12. Great post Betty. I’m truly torn over the Greg Mortenson 60 Minute story. Although I agree it is a real shame that Greg Mortenson betrayed the public trust and believe it’s important to cover stories like his, I fear that most people’s only take away from the 60 Minute segment was…
    ‘you can’t trust any charity’.

    • Hey Alana — great to hear from you! I was torn about the story as well — and that’s why I decided to post on it. There ARE so many good people doing amazing work around the world that deserve our support, but it’s really important to try to get to know the organization you’re giving to … because the potential to be irresponsible with funds can sometimes lead people astray. And it certainly looks as if that’s what happened with CAI!

  13. Hi Betty
    I am one of those *horrified* by the way Greg Mortenson was treated. I pray all goes well for him in his surgery and that he comes back strong and fighting for his principles. No one in this world is perfect, and no one should be treated the way he was by 60 Minutes. I don’t think we have heard anything so far but one side of this story and interviews with hand picked negative people. My support still goes to CAI (and as a Canadian, there is even no tax benefit).
    -jan-

    • Hey, Jan — thanks for a different perspective! If it hadn’t been for Jon Krakauer’s comments, I might agree (although it’s really difficult to argue with the $1.7 million spent by CAI in one year to pay for “book-related expenses” and marketing). I don’t think it’s asking “perfection” of Mortenson to assume that he would be donating a large portion of the royalties from his books and his $30,000 speeches to the cause he is so ardently espousing. In fact, the CAI spends only about 41% of its budget on building schools — claiming disingenuously that its central mission is “educating the American and international public about the need to promote peace through expanding educational opportunities.” Do you really think all the people who donated to CAI were giving 60% of their money to educate Americans about the need to educate poor Pakistani and Afghani children? With all the wonderful causes and amazing people who use donated funds with great care & efficiency, I think CAI would be way, way down on my list — if not off it entirely.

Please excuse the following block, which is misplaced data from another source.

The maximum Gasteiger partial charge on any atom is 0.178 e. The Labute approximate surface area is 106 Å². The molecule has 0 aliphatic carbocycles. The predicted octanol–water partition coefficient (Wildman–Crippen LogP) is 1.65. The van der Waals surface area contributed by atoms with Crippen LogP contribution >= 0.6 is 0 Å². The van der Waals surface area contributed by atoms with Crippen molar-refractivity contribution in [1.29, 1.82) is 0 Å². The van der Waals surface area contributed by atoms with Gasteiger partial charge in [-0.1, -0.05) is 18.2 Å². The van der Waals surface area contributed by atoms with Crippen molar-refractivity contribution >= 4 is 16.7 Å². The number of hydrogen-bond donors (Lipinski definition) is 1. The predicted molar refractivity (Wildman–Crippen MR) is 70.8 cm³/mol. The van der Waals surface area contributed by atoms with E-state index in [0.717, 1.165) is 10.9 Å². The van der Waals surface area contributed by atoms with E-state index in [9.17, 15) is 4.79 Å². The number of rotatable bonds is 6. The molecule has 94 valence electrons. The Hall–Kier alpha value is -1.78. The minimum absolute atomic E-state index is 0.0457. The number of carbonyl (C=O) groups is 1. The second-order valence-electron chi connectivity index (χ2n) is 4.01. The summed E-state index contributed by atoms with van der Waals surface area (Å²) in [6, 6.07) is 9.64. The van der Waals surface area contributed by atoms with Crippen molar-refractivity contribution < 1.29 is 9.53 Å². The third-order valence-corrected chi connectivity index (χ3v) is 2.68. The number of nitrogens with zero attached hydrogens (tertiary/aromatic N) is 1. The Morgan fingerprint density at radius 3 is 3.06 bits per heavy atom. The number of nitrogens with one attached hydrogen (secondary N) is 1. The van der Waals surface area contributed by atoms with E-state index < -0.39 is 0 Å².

14. Betty– I was just heartsick about this scandal, but I really love the focus that you put on it. Absolutely, in this time of budget cuts for journalism and a refusal to pay for quality, it’s important to laud media institutions like 60 Minutes and the New York Times who earn their credibility every day and will confront even the most powerful and lauded figures.
    Meg